A Poser’s Guide To Post-Punk, Whatever That Is: Omni


Welcome back, reader. Days ago, when this section was introduced, I fumbled my way through an acutely hypocritical argument mocking music journalists of a previous generation for how they clamoured to scoop up the contents of the room whose door punk kicked in. They were excited, naturally, and as writers, it was in their best interest to be able to refer to this *shudder* “new musick” as succinctly as possible. 

Difficulty arises, however, when referring to the post-punk ‘sound’. How could the plethora of wildly disparate results that the cultural implosion that punk made possible ‘sound’ one way? Evidently, it couldn’t. So, I reiterate my earlier argument: we're talking about a set of aesthetic principles characterised by mechanical grooves, the push and pull of assonance and dissonance, and rampant experimentation. Precision is passion is precision. Post-punk might retain punk’s energy and aggression, it might scorn it, though it will likely abandon the three-chord progressions that made something as provocative as punk accessible and vital as a result. Not out of a disdain for simplicity, but out of a desire, even a need, to question what’s possible in the 'band' format.

And so, without further ado, I present to you our next victims, Atlanta’s Omni. Like last week’s stars Tyvek, Omni’s online presence is sort of half-existent; their scantily updated facebook page doesn’t portray them half as well as the mosaic narrative one can compose from the live videos fans share and the interviews they conduct. What’s certain is that they’re two stellar, unsung LPs deep into their discography: Deluxe and Multi-task. Both peddle a guitar-centric brand of impossible intricacy, wound ultra-tight and sharpened razor-sharp. Also, both were released by Chicago’s Trouble In Mind Records, the stable responsible for unearthing the likes of Ultimate Painting, Primitive Parts, Night Beats and countless others.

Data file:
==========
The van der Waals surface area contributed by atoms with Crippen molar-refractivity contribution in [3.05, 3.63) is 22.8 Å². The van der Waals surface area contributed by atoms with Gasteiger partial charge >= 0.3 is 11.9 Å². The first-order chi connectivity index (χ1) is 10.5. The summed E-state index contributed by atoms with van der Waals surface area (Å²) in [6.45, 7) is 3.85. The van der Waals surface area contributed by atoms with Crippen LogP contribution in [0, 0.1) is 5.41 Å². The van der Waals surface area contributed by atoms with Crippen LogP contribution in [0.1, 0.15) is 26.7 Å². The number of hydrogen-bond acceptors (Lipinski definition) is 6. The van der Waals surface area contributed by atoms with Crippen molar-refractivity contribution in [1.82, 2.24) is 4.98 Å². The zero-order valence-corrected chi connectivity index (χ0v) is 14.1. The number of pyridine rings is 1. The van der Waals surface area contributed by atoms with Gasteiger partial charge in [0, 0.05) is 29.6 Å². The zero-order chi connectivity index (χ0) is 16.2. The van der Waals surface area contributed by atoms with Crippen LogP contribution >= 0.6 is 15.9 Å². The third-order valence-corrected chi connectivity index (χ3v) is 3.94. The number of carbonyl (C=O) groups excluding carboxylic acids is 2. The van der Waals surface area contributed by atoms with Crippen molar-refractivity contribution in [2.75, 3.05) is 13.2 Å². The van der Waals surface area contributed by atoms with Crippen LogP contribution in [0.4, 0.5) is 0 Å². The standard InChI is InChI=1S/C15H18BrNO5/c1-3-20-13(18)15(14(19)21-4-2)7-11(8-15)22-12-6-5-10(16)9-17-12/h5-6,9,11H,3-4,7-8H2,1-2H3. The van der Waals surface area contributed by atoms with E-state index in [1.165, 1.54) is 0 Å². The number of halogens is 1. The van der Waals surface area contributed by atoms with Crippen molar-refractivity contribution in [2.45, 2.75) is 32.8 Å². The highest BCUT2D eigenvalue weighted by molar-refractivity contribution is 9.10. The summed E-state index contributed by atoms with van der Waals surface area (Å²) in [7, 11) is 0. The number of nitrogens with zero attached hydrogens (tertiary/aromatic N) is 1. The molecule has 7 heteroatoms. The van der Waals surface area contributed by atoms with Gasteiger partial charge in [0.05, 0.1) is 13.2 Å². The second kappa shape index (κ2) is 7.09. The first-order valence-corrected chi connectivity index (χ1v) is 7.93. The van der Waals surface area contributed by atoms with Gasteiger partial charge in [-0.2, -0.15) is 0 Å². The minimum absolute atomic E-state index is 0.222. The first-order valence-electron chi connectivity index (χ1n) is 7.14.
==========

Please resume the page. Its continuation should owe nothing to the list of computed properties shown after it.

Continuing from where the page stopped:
As can be said for many acts operating in relatively DIY spheres of music, there is much to be said for taking the time to research its individual members’ musical pasts. Omni’s guitarist Frankie Broyles, for example, began fronting Balkans at the age of 18: a skittish, hyperactive post-punk band that might be described on similar terms as Omni, but whose songwriting lifts more heavily from pop tradition. When they went on an indefinite hiatus in 2013, Broyles somehow found himself the touring guitarist for Deerhunter and contributed to their 2013 record Monomania, then released some great solo material on Lefse and Atlanta’s own Skeleton Realm. Finally, Omni began. Perhaps it’s Broyles’ restlessness that was transplanted onto the less tangible body that is Omni’s music; as energetic and angular as Balkans’, yet more creative, more singular. 

A shoegazer by technicality alone, the complexity of Broyles’ guitar playing demands all his concentration during performances, where he is almost confrontationally non-performative. Its interplay with frontman Philip Frobos’ basslines would be the chief talking point was current drummer Doug Bleichner’s (and previous drummer Billy Mitchell’s) playing not inventive enough to retain as much musicality as either stringed instrument. It’s not surprising, then, to learn that in 2016, Bleichner released a full-length ode to succumbing to peer pressure; ten tracks of breezy, introspective indie entitled After Love, also on Skeleton Realm. 

Frobos is charismatic in the traditional sense. He cut his teeth with noise rockers Carnivores alongside Nathaniel Higgins, the only producer whom Omni have worked with to date. He appears built to be a frontman, handsome and facially animated. He commands the bass in such a way as to genuinely make it look like an extension of his body, a physical attachment, such is the ease with which he performs such dense material. A camera on him alone during an Omni performance watched back on mute would evoke a wedding band.

The style in which Frobos performs is microcosmic of what makes Omni fascinating. Their breathtaking, nervous energy feels effortless, not contrived. I hope below’s selections, a reel of highlights from their two LPs Deluxe and Multi-task, illustrate this.

Keep up to date with Omni on Facebook HERE.

Omni - Southbound Station

Omni – Southbound Station from ‘Multi-task’, released in 2017 by Trouble In Mind Records.

  • Omni - Southbound Station

    Omni – Southbound Station from ‘Multi-task’, released in 2017 by Trouble In Mind Records.

  • Omni - Equestrian

    Omni – Equestrian from ‘Multi-task’, released in 2017 by Trouble In Mind Records.

  • Omni - Afterlife

    Omni – Afterlife from ‘Deluxe’, released in 2016 by Trouble In Mind Records.

  • Omni - Cold Vermouth

    Omni – Cold Vermouth from ‘Deluxe’, released in 2016 by Trouble In Mind Records.

  • Omni - Earrings, Live @ Route Du Rock Hiver - Arte Concert

    Omni performing a brilliant rendition of Earrings, from 2016’s ‘Deluxe’, at Route du Rock Hiver in early 2017.

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